A blueprint for high-volume, high-quality lung cancer screening that is detecting cancer earlier—and helping to save lives
If there’s one thing I’m a sucker for it’s a good spit quote, so I perked up when reading this: “The marketplace has been happy to respond to this fascination with genetic navel gazing, offering consumers a growing number of genetic screening tests that allows them to spit into a tube and learn about hidden health risks without bothering their physicians.”
It’s from our excellent cover story by Jan Greene (page 12) about how to deal with the proliferation of genetic testing, and it immediately set me Googling around for other good spit lines. (You’d be amazed.) One is by none other than Anne E. Wojcicki, the CEO of 23andMe, mentioned in the article: “Why should I need a prescription to spit into a vial and get my DNA read?”
And here’s another by Mark Cuban, the owner of the NBA’s Dallas Mavericks: “I personally think there’s going to be a greater demand in 10 years for liberal arts majors than there were for programming majors and maybe even engineering, because when the data is all being spit out for you, options are being spit out for you, you need a different perspective in order to have a different view of the data.”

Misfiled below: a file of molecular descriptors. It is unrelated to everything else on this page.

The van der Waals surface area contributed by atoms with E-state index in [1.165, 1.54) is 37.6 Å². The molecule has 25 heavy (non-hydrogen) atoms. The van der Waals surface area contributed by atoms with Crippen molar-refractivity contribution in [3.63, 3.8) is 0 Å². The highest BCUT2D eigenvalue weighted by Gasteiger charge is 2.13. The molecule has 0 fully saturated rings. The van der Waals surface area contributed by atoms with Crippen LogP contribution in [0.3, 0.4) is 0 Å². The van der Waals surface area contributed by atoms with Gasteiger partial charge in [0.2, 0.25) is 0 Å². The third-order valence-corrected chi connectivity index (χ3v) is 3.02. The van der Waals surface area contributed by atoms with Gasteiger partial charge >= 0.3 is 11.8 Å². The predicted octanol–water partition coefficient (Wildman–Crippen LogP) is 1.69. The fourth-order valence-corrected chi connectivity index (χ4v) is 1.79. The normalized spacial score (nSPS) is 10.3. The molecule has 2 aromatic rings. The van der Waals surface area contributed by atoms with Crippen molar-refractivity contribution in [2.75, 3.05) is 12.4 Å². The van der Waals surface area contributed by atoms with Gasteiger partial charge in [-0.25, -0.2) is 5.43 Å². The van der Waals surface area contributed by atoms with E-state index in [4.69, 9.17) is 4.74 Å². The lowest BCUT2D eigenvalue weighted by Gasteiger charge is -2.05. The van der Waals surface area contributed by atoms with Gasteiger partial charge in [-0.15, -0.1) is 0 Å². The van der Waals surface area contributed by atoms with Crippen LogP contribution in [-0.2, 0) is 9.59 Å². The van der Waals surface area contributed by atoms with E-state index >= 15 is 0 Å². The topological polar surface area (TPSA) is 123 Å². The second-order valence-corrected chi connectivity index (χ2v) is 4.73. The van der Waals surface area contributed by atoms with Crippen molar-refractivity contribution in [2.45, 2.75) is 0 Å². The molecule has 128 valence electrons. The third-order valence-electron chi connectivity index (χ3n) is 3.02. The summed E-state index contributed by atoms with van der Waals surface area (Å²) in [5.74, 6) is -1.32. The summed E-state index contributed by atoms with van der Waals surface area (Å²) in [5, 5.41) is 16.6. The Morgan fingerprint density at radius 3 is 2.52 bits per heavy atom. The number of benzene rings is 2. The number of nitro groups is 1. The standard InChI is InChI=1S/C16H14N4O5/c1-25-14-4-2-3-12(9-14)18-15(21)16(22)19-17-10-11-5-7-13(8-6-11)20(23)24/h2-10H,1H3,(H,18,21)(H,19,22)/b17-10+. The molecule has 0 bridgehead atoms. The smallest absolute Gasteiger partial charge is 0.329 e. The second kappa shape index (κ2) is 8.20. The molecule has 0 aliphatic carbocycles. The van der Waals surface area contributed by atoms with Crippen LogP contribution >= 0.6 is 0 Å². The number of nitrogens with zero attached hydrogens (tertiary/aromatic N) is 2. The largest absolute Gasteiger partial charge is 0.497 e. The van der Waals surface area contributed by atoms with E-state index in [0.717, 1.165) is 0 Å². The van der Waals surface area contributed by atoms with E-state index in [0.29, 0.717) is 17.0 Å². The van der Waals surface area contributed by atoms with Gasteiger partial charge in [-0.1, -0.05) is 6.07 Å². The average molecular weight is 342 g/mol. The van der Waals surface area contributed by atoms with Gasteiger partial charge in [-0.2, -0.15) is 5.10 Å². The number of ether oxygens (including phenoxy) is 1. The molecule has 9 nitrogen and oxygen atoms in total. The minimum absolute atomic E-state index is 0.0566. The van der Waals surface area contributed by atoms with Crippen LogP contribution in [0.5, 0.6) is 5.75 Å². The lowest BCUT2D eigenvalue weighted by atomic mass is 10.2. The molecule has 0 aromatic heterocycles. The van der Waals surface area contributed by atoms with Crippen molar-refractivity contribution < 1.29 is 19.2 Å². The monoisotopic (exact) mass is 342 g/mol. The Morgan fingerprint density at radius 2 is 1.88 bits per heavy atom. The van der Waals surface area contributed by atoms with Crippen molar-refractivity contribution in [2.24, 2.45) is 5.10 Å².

Those two quotes, in a nutshell, sum up two main challenges (there are many others) insurers face as genetic testing comes to the fore. How do you make sure the tests are being properly used? And how in the world can you sift through the approximately 70,000 genetic tests that have emerged from clinical laboratories? As Greene points out, a minutely small number have gained a consensus among scientists as being medically actionable, and the CDC, so far, has identified just four that have enough evidence to possibly be used to screen asymptomatic people.
Then there’s the issue that gene therapy can be incredibly expensive, as our story by Contributing Editor Richard Mark Kirkner (page 16) points out. Here’s his lead: “A $1 million drug. Per treatment.”
Admit it, you want to read more.